By SEAN McCARTHY
July 19, 2008
Jack Jennings is the hippie laureate of the SouthCoast.
The longtime musician and frontman came of age in the 1960s, his life
changed forever by the music of the British Invasion, including the
Beatles, the Kinks and the Yardbirds. Forty years later, Mr. Jennings
still makes artistic progress more of a priority than financial success.
"Jack's at his best when he's improvising," says Ron Poitras,
soundman for the New Wave Cafe in New Bedford and a former musical
partner with Mr. Jennings in the late-'90s band Red Red Sky. "When
you play with Jack, he keeps you on your toes.
"He's a laidback throwback."
"You never know what to expect when you're playing with Jack," says
Donn Legge, guitarist with the Blues Train Band, a local quintet that
includes Mr. Jennings on vocals, guitar and harmonica. "He's always
willing to try new ideas. It can be an exciting experience to work with him."
And it's plenty exciting to watch him, too.
"He's the consummate, captivating entertainer," Mr. Poitras says.
"He's got a Peter Wolf-type thing going on."
Mr. Jennings is comfortable on stage with only a casually strummed
guitar, composing spontaneously. On the other hand, he's invigorated
by blasting away on his harmonica with a fired-up rock outfit such as
This Side of Seven, a band he recently revitalized after a 15-year
hiatus. The band took to the stage of the New Wave this spring and
the 59-year old Mr. Jennings was as spry and energized as a
SouthCoast Mick Jagger.
Mr. Jagger was among Jack Jennings' panoply of formative figures as
the 1960s exploded during his teen years. He attended Oakwood High
School, a Quaker school in Poughkeepsie, N.Y., where he was exposed
to Motown, folk and rock.
Ultimately, some of his biggest influences were blues artists such as
Willie Dixon, Muddy Waters and John Lee Hooker. He would experiment
with all of these genres throughout his musical career.
"From an artistic point of view, I'm happy with myself," he says. "I
have no regrets about my music.
"To me rock 'n' roll is like running away and joining the circus.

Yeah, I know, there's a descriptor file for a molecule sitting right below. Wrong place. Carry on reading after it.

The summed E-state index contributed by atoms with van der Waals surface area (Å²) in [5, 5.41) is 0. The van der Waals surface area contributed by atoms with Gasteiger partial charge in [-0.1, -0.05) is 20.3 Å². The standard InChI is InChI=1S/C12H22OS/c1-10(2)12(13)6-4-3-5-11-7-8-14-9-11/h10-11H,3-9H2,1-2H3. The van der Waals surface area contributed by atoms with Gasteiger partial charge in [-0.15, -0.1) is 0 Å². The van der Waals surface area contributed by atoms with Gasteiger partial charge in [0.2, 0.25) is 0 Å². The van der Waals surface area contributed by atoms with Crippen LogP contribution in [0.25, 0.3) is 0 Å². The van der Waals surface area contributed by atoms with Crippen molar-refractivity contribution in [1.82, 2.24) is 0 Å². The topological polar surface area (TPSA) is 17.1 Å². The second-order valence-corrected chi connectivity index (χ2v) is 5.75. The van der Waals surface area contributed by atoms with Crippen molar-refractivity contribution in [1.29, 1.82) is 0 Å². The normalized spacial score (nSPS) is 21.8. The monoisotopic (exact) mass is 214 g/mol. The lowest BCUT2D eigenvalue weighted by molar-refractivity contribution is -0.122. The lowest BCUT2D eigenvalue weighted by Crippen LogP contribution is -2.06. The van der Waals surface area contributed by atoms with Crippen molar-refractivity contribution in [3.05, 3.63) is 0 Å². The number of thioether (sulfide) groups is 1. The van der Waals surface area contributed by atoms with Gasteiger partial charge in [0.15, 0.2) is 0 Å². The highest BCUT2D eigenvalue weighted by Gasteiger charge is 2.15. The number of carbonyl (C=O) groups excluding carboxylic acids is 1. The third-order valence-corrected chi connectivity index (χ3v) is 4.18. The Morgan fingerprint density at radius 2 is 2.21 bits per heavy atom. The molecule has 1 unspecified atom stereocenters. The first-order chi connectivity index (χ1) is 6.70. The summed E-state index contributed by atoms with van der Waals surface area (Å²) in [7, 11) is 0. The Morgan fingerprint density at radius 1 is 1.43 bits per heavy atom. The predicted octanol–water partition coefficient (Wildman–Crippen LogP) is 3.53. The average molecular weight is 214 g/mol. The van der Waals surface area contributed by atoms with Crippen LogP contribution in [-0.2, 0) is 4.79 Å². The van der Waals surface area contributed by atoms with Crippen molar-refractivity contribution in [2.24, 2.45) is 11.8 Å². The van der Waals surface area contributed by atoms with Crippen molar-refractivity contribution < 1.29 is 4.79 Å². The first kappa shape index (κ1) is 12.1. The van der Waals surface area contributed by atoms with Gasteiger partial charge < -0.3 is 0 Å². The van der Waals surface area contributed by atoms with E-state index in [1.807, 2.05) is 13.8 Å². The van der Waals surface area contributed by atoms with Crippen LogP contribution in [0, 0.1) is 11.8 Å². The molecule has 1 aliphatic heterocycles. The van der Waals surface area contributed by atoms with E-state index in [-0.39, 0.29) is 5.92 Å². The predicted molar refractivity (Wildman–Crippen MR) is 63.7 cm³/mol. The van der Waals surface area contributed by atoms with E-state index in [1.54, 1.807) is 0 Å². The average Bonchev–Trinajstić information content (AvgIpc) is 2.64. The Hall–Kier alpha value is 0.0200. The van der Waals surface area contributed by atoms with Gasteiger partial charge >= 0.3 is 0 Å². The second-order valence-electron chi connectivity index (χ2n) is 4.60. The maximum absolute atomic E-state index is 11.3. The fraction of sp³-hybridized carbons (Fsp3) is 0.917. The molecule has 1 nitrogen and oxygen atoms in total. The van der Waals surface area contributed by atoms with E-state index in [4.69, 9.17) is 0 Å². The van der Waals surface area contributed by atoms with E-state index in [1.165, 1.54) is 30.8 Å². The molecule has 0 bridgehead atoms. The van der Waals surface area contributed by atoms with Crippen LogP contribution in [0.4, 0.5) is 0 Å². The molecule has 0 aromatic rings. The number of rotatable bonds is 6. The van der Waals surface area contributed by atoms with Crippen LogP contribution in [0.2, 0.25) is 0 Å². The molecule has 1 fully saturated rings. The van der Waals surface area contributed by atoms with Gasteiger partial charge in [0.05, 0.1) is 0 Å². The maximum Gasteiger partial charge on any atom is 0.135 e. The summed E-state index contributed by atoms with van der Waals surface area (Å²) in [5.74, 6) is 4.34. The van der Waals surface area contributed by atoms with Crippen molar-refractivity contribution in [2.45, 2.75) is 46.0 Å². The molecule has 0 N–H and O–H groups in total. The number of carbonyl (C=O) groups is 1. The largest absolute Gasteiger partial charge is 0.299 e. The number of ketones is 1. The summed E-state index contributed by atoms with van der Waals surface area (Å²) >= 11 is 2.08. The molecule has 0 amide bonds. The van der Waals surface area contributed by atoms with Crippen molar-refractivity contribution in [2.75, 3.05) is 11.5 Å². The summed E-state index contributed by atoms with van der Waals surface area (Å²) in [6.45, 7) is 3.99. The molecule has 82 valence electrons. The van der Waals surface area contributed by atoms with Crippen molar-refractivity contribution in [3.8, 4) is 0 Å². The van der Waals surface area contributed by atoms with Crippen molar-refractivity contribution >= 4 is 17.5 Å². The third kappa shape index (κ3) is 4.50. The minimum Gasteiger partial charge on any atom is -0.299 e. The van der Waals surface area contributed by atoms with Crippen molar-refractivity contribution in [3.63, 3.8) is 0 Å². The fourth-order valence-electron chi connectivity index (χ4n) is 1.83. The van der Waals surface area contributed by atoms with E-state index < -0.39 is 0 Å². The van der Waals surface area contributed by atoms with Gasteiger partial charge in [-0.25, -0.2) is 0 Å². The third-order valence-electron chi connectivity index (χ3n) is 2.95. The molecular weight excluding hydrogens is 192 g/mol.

Singing, performing and dancing are exciting ways to rebel against
this crazy world."
But all of his influences aren't musical. He also draws inspiration
from 1960s notables such as Cassius Clay, Martin Luther King Jr.,
Abbie Hoffman and Jack Kerouac.
In 1970, Mr. Jennings made his hippie rite of passage by hitchhiking
"There was such an exciting sense of freedom," he recalls of the trip.
To this day, he still embraces the messages of the 1960s, some of
which were passed down to him from his parents during the Vietnam War.
His father was a history teacher and his mother worked in the
community. The duo also ran a camp for children during the summers.
They eventually moved from Danbury, Conn., to Westport, Mass., and
took up a real estate business.
But Mr. Jennings' evolutions have been geographic as well as artistic.
His creative growth has led him to a wide variety of locations,
playing in bands from Boston to Los Angeles, with long-term stops in
Boulder, Colo., and Baltimore, Md. He eventually settled down in the
SouthCoast to live near his family.
"This area is heavenly," he says. "It's a real strong rural
community, which is especially nice after being in cities full of
transients. The city is the place to be musically, but this is a much
better place to raise my daughters."
Since moving to the area, Mr. Jennings has been at the front of local
bands such as The Jelly John Shakers, Baltimore Kid & Street, This
Side of Seven, Mecca, Full Circle, Red Red Sky and now Blues Train.
"Jack is a very creative, prolific guy," says Mr. Legge, the Blues
Mr. Jennings also expresses himself with painting, sculpture and cartooning.
His artistry is supported through his work with the Jack Conway Real
Estate Company. He lives in Westport with his wife, Nina Moniz, and
his daughters, Nadia, 19, and Dakota, 6.
He reflects on his nearly 60 years of life and what may lie ahead.
"I feel like some kind of bug that's been in a cocoon state way too
long," he says.
"This bug is dying to get out and he wants to fly and show all the
splendor and possibilities that he can be. Yet with butterflies there
is a finality and I don't want to be something that's just pinned to a wall."
This Side of Seven will perform at 8 p.m. Aug. 1 at Wings Court in
downtown New Bedford as part of the First Fridays Concert Series.